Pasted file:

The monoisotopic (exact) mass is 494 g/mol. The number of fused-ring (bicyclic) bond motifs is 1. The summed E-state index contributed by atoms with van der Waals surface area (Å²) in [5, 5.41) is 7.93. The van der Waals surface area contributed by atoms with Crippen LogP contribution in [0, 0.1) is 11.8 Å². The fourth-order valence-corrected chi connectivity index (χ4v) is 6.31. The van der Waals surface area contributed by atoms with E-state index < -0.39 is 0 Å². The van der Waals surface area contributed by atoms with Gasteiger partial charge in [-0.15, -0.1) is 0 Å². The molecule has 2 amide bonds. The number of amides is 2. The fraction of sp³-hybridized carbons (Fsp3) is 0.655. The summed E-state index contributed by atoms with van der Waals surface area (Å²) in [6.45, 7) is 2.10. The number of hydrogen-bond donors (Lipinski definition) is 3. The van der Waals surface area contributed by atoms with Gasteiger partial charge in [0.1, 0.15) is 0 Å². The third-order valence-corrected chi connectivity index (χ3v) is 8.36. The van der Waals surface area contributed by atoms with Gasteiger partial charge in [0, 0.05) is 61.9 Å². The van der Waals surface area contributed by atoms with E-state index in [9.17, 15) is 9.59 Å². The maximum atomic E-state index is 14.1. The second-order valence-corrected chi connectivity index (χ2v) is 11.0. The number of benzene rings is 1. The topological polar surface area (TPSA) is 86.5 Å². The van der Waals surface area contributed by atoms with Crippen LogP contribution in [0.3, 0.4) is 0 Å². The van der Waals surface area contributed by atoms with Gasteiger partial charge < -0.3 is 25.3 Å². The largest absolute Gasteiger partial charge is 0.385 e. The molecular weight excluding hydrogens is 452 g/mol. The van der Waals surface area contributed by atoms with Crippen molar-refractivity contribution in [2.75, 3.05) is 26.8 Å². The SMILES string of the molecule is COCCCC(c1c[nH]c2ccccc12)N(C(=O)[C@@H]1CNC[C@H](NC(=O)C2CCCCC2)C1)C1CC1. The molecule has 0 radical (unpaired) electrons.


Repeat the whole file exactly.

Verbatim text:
The monoisotopic (exact) mass is 494 g/mol. The number of fused-ring (bicyclic) bond motifs is 1. The summed E-state index contributed by atoms with van der Waals surface area (Å²) in [5, 5.41) is 7.93. The van der Waals surface area contributed by atoms with Crippen LogP contribution in [0, 0.1) is 11.8 Å². The fourth-order valence-corrected chi connectivity index (χ4v) is 6.31. The van der Waals surface area contributed by atoms with E-state index < -0.39 is 0 Å². The van der Waals surface area contributed by atoms with Gasteiger partial charge in [-0.15, -0.1) is 0 Å². The molecule has 2 amide bonds. The number of amides is 2. The fraction of sp³-hybridized carbons (Fsp3) is 0.655. The summed E-state index contributed by atoms with van der Waals surface area (Å²) in [6.45, 7) is 2.10. The number of hydrogen-bond donors (Lipinski definition) is 3. The van der Waals surface area contributed by atoms with Gasteiger partial charge in [0.1, 0.15) is 0 Å². The third-order valence-corrected chi connectivity index (χ3v) is 8.36. The van der Waals surface area contributed by atoms with Gasteiger partial charge in [0, 0.05) is 61.9 Å². The van der Waals surface area contributed by atoms with E-state index in [9.17, 15) is 9.59 Å². The maximum atomic E-state index is 14.1. The second-order valence-corrected chi connectivity index (χ2v) is 11.0. The number of benzene rings is 1. The topological polar surface area (TPSA) is 86.5 Å². The van der Waals surface area contributed by atoms with Crippen LogP contribution in [0.3, 0.4) is 0 Å². The van der Waals surface area contributed by atoms with Gasteiger partial charge < -0.3 is 25.3 Å². The largest absolute Gasteiger partial charge is 0.385 e. The molecular weight excluding hydrogens is 452 g/mol. The van der Waals surface area contributed by atoms with Crippen molar-refractivity contribution in [2.75, 3.05) is 26.8 Å². The SMILES string of the molecule is COCCCC(c1c[nH]c2ccccc12)N(C(=O)[C@@H]1CNC[C@H](NC(=O)C2CCCCC2)C1)C1CC1. The molecule has 0 radical (unpaired) electrons.